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Accra, Ghana — Ghana's finance minister says the country is at high risk of debt distress as the currency, the cedi, has depreciated against the U.S. dollar, increasing its foreign debt by $6 billion this year alone. Ghana on Thursday announced more spending cuts, including a freeze on government hiring and a hike in the Value Added Tax. It's also looking to buy oil using gold rather than U.S. dollars as the West African country grapples with the worst economic crisis in a generation.
There is immense pressure on the Ghanaian government to turn things around, with inflation hitting a record 40 percent in October. Traders closed their shops last month to protest the rising cost of goods and services as citizens decry the high cost of living.
Market confidence is very low as the West African country negotiates with the International Monetary Fund (IMF) for a (U.S.) $3 billion deal to help restructure the economy.
Presenting the 2023 budget in parliament Thursday, Finance Minister Ken Ofori-Atta, who some governing party lawmakers have already called for the president to fire, said depreciation of the cedi continues to be a huge problem as the government strives to address the country's current challenges.
"The demand for foreign exchange to support our unbridled demand for imports undermines and weakens the value of the cedi," he said. "This contributed to the depreciation of the cedi, which has lost about 53.8 percent of its value since the beginning of the year. Compared to the average 7 percent average annual depreciation of the cedi between 2017and 2021, the current year's depreciation, which is driving the high costs of goods and services for everyone, is clearly an aberration - a very expensive one."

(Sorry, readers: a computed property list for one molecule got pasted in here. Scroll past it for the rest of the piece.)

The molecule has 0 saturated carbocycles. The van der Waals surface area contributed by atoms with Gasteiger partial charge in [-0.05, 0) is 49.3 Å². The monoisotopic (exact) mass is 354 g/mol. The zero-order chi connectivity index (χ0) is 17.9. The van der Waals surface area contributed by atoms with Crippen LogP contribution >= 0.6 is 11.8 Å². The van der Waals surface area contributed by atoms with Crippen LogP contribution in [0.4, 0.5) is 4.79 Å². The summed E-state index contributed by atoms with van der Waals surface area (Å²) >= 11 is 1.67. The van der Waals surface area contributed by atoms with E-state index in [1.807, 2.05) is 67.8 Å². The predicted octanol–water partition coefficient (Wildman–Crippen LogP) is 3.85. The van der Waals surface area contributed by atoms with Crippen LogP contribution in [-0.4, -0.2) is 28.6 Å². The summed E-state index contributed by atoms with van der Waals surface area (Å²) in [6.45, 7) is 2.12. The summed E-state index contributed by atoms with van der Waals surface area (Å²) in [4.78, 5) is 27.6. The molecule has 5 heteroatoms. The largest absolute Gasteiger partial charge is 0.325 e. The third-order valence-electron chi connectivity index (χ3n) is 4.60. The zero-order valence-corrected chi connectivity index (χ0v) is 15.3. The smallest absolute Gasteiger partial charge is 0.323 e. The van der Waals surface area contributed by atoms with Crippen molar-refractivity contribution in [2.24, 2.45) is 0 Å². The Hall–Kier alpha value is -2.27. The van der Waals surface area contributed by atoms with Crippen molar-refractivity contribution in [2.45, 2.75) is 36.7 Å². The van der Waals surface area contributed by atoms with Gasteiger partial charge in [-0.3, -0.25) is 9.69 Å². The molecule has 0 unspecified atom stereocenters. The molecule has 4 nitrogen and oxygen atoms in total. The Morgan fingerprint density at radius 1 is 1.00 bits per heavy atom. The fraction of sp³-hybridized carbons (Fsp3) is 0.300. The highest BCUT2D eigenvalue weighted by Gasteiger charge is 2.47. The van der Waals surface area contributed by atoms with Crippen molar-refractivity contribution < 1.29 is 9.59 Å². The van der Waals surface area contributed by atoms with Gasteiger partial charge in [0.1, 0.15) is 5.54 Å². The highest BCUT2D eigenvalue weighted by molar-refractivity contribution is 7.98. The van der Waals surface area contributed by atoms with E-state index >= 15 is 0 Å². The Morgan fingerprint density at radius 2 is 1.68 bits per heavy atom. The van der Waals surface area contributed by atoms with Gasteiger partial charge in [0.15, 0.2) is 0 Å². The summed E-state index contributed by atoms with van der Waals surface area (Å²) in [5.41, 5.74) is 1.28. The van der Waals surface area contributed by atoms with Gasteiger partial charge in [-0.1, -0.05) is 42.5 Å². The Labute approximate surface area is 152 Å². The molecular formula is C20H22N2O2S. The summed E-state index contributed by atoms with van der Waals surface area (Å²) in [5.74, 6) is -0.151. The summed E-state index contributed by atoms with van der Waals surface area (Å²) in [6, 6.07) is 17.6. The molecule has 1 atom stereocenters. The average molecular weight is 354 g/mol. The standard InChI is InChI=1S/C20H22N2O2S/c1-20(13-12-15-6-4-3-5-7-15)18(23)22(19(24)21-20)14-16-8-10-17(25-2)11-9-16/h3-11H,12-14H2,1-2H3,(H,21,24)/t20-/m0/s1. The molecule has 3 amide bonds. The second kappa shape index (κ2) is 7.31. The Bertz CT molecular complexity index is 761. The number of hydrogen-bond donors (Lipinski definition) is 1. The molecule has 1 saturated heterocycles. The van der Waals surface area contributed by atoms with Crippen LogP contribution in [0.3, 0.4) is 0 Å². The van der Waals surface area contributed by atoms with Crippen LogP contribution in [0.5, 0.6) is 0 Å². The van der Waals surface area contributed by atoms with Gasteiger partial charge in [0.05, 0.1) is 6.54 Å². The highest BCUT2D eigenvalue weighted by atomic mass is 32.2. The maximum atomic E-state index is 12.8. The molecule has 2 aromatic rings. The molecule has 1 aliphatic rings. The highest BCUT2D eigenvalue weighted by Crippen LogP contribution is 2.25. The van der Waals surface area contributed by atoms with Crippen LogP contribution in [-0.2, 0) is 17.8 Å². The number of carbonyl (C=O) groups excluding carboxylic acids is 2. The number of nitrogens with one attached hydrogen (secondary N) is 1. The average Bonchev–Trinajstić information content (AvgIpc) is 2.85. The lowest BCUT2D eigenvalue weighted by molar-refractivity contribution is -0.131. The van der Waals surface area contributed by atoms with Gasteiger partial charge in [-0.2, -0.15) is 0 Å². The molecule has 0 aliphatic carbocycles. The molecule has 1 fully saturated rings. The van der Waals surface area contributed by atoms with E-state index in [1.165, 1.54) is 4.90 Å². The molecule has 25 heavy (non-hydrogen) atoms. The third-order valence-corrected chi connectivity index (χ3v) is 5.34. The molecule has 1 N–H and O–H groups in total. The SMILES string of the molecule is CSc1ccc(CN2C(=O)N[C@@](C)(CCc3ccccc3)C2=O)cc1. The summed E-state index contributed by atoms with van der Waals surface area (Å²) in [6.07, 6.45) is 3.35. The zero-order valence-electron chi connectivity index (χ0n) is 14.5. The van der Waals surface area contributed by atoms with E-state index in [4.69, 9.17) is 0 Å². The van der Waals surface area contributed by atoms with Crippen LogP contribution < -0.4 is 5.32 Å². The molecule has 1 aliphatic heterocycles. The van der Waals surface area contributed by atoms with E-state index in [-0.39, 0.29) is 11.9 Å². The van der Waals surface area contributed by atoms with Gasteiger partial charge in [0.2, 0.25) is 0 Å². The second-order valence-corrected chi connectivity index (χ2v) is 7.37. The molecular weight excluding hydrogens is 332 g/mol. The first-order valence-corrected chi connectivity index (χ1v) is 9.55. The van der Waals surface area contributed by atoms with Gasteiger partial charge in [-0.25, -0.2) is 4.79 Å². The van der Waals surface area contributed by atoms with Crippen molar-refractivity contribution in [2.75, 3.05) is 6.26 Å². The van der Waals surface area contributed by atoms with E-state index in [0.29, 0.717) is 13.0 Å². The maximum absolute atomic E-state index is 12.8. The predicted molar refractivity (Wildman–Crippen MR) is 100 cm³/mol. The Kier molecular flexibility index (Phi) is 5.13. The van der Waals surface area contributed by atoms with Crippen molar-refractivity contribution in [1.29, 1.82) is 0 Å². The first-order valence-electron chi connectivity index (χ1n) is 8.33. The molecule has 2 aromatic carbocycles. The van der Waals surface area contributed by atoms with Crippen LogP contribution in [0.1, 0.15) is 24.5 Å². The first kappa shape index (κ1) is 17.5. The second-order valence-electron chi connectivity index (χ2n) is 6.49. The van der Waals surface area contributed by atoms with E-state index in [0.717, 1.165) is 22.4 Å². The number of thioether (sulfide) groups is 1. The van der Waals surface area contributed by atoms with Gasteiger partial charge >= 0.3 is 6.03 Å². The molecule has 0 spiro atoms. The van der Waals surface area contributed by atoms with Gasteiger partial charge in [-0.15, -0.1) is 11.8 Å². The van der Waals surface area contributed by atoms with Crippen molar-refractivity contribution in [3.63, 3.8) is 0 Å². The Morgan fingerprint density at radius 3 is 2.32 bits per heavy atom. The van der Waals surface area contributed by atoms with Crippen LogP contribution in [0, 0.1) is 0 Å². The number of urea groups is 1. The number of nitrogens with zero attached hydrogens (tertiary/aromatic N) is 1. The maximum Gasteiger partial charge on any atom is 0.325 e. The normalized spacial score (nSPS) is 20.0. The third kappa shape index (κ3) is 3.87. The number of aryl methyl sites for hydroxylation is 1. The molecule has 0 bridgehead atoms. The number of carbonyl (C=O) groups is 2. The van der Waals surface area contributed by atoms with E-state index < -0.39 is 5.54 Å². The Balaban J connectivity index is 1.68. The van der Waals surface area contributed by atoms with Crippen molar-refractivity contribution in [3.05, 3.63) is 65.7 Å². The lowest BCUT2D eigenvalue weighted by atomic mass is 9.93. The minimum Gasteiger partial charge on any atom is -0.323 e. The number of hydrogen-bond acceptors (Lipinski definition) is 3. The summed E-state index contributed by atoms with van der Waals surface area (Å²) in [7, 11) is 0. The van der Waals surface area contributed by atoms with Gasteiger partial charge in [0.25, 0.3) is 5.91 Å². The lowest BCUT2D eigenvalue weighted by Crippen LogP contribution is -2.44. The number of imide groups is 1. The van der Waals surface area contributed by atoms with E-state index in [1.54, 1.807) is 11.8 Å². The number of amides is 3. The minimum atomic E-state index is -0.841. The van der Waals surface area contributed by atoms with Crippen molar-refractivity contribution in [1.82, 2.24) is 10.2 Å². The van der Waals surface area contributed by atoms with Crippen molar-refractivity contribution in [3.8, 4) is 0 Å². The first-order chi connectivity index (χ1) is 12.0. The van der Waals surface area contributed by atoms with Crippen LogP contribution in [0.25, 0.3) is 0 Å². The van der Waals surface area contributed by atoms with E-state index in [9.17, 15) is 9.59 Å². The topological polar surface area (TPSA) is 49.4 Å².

As part of the measures to get the economy back in shape, Ofori-Atta announced a freeze on new tax waivers for foreign companies, a review of tax exemptions for mining, oil and gas companies and a reduction in the fuel allocation to government appointees.
Daniel Amartey, an economist with the Accra-based Policy Initiative for Economic Development (PIED), said the spending cuts send a positive signal, but he wants the government to focus more on blocking leaks in the system.
"What could be done more significantly in terms of minimizing government expenditure has to do with the corruption in the system and then financial malfeasance," Amartey said. "So, we should have a way of addressing corruption and its related offences. The government if indeed is ready to minimize expenditures should empower the office of the special prosecutor to be able to deal with corruption and its related offences."
Meanwhile, the Vice-President Mahamudu Bawumia announced on Facebook that Ghana is working on a new policy, effective next year, to buy oil products with gold rather than U.S. dollar reserves as part of the government measures to strengthen the cedi.
Explaining how the policy works, Gideon Boako, the spokesperson of the vice president in a text to VOA said, "it is basically going to be [a] government-to-government transaction. The significant drain on the forex [FX, the foreign exchange marketplace] is from oil imports. Once you lock that tunnel, you are good on the FX side."
He added: "The government of Ghana will buy gold locally with cedis through the Bank of Ghana (financier) and then exchange the gold for fuel (oil) in a barter form, for example, with the government of UAE."
Amartey described the policy as innovative.
"It is a very progressive one and within the shortest possible time it should be able to help us address the depreciation of the cedi. So, less dollars will be used in terms of our exportation."